Horvat said part of the reason is the share of income needed to buy a house also has declined. During the October-through-December quarter of 2017, the median-priced home in Sonoma County required 71% of the median income. That rate dropped to 57% during the fourth quarter of 2019.

“Meanwhile, the share of income needed to rent in Sonoma (County) hasn’t changed much,” Horvat said in an email.

A “cooling” in the local housing market since 2018 and lower interest rates have led to greater affordability and greater opportunity for potential buyers, he said. But not for everyone.

“While buying is still not totally affordable for everyone, the decision between renting and buying in Sonoma (County) continues teetering toward equilibrium,” he said.

But one only needs to take a close look at the cost of buying a median-price home in Sonoma County to see that even equilibrium is unsustainable for many local renters.

Stacy Iversen, a senior loan consultant at Allstate Mortgage Co. in Santa Rosa, said that even with low interest rates many people do not have enough money on hand for the 20% down payment necessary to avoid the added monthly cost of mortgage insurance.

Iversen calculated the monthly payment on a median-priced county home, $650,000 last year, with a 5% down payment and a conventional loan at 4% interest rate for a buyer with a 740 credit score would be roughly $3,905. That calculation includes monthly payments of $677 for property taxes, $180 for mortgage insurance and about $100 for hazard insurance.

Iversen, who has been in the mortgage business since 1986 and a loan officer with Allstate since 2001, said she’s seeing fewer people buying than in past years.

She said normally up to 60% of her business has been people borrowing money to buy homes. Last year, she said, it was more like 25% and instead she’s “swamped” with mortgage refinancings to get adjustments to lower interest rates.

Last week, The Press Democrat asked readers in an informal online query who would like to buy a home locally in order to share their obstacles to actually becoming homeowners.

One person, who asked that her name not be published because she wanted to retain privacy, said she came to Sonoma County 25 years ago and has been working for the county for the past 10 years. Her one paycheck is barely enough to cover her $1,650 rent and other monthly costs, including utilities, gas and insurance and food.

“I would think that local officials could recognize how close many of us — including those who work for the government — are to living on the street,” she said. “Like so many others, upon retiring, I will sadly leave Sonoma County in search of some kind of prosperity for a life hard worked.”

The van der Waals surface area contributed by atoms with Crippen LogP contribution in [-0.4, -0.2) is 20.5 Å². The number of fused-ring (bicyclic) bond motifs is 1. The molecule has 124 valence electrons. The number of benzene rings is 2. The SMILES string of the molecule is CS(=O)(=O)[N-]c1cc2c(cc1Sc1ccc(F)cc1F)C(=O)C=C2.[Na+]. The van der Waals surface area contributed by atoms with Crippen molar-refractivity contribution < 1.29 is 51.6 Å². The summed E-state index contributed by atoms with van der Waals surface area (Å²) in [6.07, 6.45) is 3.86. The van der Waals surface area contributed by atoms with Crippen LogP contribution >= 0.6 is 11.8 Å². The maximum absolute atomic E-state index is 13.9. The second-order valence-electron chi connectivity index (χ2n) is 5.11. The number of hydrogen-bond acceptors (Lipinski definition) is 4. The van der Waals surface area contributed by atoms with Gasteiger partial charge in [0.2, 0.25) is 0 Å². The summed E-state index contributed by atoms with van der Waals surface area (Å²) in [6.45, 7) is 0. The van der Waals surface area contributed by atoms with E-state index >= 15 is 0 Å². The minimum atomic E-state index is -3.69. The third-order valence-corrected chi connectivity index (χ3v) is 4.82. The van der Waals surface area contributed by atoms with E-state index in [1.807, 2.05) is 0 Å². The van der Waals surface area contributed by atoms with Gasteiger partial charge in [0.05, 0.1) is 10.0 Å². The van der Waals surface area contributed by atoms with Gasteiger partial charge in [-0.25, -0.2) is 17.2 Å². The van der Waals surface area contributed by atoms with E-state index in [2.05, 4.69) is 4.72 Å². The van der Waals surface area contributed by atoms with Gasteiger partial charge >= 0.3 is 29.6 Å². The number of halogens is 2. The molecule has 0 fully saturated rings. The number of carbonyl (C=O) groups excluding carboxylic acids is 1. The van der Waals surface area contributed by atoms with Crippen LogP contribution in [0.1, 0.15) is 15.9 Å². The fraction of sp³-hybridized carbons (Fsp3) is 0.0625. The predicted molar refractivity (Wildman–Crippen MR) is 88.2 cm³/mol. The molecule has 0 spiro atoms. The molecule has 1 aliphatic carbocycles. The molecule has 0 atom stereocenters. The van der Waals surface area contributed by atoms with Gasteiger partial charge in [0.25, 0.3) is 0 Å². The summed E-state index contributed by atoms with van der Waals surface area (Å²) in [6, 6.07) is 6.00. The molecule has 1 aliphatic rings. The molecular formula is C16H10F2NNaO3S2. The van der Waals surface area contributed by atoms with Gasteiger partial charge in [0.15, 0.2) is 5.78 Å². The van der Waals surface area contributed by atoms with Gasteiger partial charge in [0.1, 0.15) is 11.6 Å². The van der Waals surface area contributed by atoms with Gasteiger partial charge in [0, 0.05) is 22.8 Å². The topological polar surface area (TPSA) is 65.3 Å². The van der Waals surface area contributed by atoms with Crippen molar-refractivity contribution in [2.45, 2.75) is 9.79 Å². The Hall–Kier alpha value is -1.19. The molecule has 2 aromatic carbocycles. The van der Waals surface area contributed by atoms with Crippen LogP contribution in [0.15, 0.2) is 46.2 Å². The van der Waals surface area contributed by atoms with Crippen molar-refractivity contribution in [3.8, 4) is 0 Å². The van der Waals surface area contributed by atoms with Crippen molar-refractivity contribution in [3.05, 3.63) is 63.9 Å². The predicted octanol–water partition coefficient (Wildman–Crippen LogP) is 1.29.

Another woman, an administrative assistant who also asked to remain anonymous, said she currently shares a two-bedroom apartment in east Petaluma with two other women. The three women, all in their 50s, pay about $933 each for rent and utilities, with one of them sleeping in the living room.

“I can’t touch property here,” she said. “If I were to stay, I would stay in Petaluma. I love the west side. There are some beautiful homes there but I just can’t touch the real estate.”

She said she’s going up to Oregon in a couple of weeks to look as some towns there. “I just feel crunched in California,” she said. “I’ve hung on through a big recession, then this. I’m just grateful I’m not homeless.”

Another Press Democrat reader said he and his fiancée are renters with enough money for a monthly mortgage payment but not for a big down payment.

Aaron, who asked that his last name not be published, works for a local wine supplier and his fiancée is a local schoolteacher. He said they’re hoping to be able to put 10% down to buy a house, though that would require saving $70,000.

“At our current income, that’ll take five to 10 years at least,” he said in an email. “We are hoping that the market will start to come down as new construction from the fires starts to come on the market.”

David Rendino of Re/Max Marketplace said he sympathizes with those who pray for the housing market to collapse. “We see a lot of people rooting for that. That’s really sad,” Rendino said of the pricey local housing sector.

Ward, who works as a sales and marketing manager for Sonoma Canopy Tours, said he feels bad for hoping for a complete collapse of the local housing market. He knows that many homeowners would suffer.

“I hate to be that guy that’s hoping for that to happen,” he said. “But at the same time it’s my only way out. It’s the only way that I can have a family here.”